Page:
Kodak shares plunge on bankruptcy worries
The company hires lawyers to help in restructuring efforts. The shares drop well below $1. Once the giant in photography, the company hasn't been able to succeed in a digital era.
Updated: 4:17 p.m. ET
Eastman Kodak (EK) has hired law firm Jones Day for restructuring advice as it faces growing concerns from investors over its turnaround prospects, The Wall Street Journal reported this afternoon.
The restructuring could include asset sales or other measures, including even a bankruptcy filing. Kodak CEO Antonio Perez told employees, however, that the company does not intend to seek bankruptcy protection. Kodak has 18,800 employees worldwide and is the dominant employer in Rochester, N.Y., where it is headquartered.
The move to hire restructuring lawyers from one of the nation's largest law firms signals Kodak is intensifying efforts to ensure it has the financial wherewithal to complete a difficult strategic and financial revamp.
Shares in the 131-year-old company have dropped 73% this week following Kodak's disclosure that it pulled $160 million from a credit line. The shares are down 84% this year.
That drawdown heightened concerns about the company's cash flow and triggered downgrades of its credit rating. Shares were down 53.8% to 78 cents today, around their lowest level since at least the 1950s. Shares have been halted several times today.
Kodak was a proud member of the Dow Jones Industrial Average ($INDU) for 74 years but was removed in 2004.
Its core business was gutted by the emergence of digital technologies. The company was organized in 1892 by George Eastman, who was an inventor of simple-to-operate cameras and films. Users of the first Kodak camera would ship their cameras to the company, which would process the films.
After that, it built up a global business of making film, printing paper and cameras. It has been the biggest supplier of film to the motion-picture industry. Its chemical operations were spun off as Eastman Chemical (EMN) in 1994.
The Journal said it was not clear what Kodak's next moves might be. It did not disclose exactly what it wants from Jones Day.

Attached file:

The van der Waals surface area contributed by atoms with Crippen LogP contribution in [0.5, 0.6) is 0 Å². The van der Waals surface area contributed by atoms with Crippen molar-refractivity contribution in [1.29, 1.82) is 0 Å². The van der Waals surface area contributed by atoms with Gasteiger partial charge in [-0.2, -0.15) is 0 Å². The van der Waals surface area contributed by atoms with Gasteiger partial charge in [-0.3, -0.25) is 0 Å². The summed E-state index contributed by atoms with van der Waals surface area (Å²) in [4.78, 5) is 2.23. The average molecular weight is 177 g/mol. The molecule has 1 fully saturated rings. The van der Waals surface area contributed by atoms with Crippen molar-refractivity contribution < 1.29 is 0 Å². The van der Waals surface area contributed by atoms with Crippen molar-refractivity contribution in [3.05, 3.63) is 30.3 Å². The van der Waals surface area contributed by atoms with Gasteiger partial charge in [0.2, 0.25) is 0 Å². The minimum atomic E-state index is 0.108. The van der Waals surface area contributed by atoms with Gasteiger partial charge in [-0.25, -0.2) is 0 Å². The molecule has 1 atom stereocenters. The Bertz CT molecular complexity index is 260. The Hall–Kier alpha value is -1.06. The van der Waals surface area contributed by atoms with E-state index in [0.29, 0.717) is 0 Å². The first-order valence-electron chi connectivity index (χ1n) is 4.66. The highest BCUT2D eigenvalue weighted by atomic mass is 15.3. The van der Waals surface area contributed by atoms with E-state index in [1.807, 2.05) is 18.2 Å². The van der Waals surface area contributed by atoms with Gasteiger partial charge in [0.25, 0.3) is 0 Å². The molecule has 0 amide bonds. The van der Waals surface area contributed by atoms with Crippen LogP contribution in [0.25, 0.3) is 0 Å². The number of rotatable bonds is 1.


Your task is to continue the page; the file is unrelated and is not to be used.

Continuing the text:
While Jones Day's restructuring lawyers have advised major companies on bankruptcies, they also advise clients on a range of other paths for improving their finances. Those possibilities include raising new debt or equity, and asking creditors to forgive debt in exchange for ownership stakes in a company, the Journal said.
Kodak, whose operations burned $847 million in the first half of the year, had $957 million in cash on June 30. It aims to have $1.6 billion to $1.7 billion on hand at the end of the year, but that target presumes successful asset sales, patent income and improvements in the company's businesses.
The company has been trying to sell many of its thousands of patents.
"We're a large company, and we employ a number of outside consultants. We don't itemize who those consultants are or what they do for us," Kodak spokesman Gerard Meuchner told the Journal. "As we sit here today, the company has no intention of filing for bankruptcy."
Perez made his comment about bankruptcy this week at a town hall meeting broadcast to the company's employees.
Bond investors are less confident about bankruptcy prospects, trading Kodak debt at levels that indicate a high risk of default. One bond issue maturing in 2013 traded at 43.5 cents on the dollar today, down from about 76.3 cents on the dollar last week.